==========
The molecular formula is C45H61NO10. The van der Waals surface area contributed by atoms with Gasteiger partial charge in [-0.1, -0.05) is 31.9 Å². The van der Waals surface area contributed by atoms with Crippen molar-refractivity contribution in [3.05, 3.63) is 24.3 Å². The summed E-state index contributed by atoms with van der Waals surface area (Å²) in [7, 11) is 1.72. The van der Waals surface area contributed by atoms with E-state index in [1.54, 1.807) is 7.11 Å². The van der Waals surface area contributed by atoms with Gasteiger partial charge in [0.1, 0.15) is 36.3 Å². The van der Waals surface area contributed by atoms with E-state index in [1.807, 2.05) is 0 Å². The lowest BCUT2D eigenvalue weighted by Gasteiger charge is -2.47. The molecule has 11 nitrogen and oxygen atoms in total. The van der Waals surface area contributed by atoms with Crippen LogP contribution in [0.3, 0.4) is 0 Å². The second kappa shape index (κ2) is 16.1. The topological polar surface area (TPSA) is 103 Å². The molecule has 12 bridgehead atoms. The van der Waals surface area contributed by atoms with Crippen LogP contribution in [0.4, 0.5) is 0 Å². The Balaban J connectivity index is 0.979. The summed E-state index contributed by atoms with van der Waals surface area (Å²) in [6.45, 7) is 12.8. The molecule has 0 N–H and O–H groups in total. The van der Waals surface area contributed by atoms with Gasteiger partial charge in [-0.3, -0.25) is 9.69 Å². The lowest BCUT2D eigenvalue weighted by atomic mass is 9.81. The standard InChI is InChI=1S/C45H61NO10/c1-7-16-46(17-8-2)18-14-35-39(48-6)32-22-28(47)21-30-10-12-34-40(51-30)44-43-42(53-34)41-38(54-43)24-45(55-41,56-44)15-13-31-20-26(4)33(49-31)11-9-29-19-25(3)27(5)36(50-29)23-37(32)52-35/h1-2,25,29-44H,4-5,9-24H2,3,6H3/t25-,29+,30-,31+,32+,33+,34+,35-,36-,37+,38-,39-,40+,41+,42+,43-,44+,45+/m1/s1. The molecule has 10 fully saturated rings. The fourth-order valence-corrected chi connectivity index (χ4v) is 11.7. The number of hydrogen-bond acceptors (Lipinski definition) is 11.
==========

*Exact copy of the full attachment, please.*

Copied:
The molecular formula is C45H61NO10. The van der Waals surface area contributed by atoms with Gasteiger partial charge in [-0.1, -0.05) is 31.9 Å². The van der Waals surface area contributed by atoms with Crippen molar-refractivity contribution in [3.05, 3.63) is 24.3 Å². The summed E-state index contributed by atoms with van der Waals surface area (Å²) in [7, 11) is 1.72. The van der Waals surface area contributed by atoms with E-state index in [1.54, 1.807) is 7.11 Å². The van der Waals surface area contributed by atoms with Gasteiger partial charge in [0.1, 0.15) is 36.3 Å². The van der Waals surface area contributed by atoms with E-state index in [1.807, 2.05) is 0 Å². The lowest BCUT2D eigenvalue weighted by Gasteiger charge is -2.47. The molecule has 11 nitrogen and oxygen atoms in total. The van der Waals surface area contributed by atoms with Crippen LogP contribution in [0.3, 0.4) is 0 Å². The second kappa shape index (κ2) is 16.1. The topological polar surface area (TPSA) is 103 Å². The molecule has 12 bridgehead atoms. The van der Waals surface area contributed by atoms with Crippen LogP contribution in [0.4, 0.5) is 0 Å². The Balaban J connectivity index is 0.979. The summed E-state index contributed by atoms with van der Waals surface area (Å²) in [6.45, 7) is 12.8. The molecule has 0 N–H and O–H groups in total. The van der Waals surface area contributed by atoms with Gasteiger partial charge in [-0.3, -0.25) is 9.69 Å². The lowest BCUT2D eigenvalue weighted by atomic mass is 9.81. The standard InChI is InChI=1S/C45H61NO10/c1-7-16-46(17-8-2)18-14-35-39(48-6)32-22-28(47)21-30-10-12-34-40(51-30)44-43-42(53-34)41-38(54-43)24-45(55-41,56-44)15-13-31-20-26(4)33(49-31)11-9-29-19-25(3)27(5)36(50-29)23-37(32)52-35/h1-2,25,29-44H,4-5,9-24H2,3,6H3/t25-,29+,30-,31+,32+,33+,34+,35-,36-,37+,38-,39-,40+,41+,42+,43-,44+,45+/m1/s1. The molecule has 10 fully saturated rings. The fourth-order valence-corrected chi connectivity index (χ4v) is 11.7. The number of hydrogen-bond acceptors (Lipinski definition) is 11.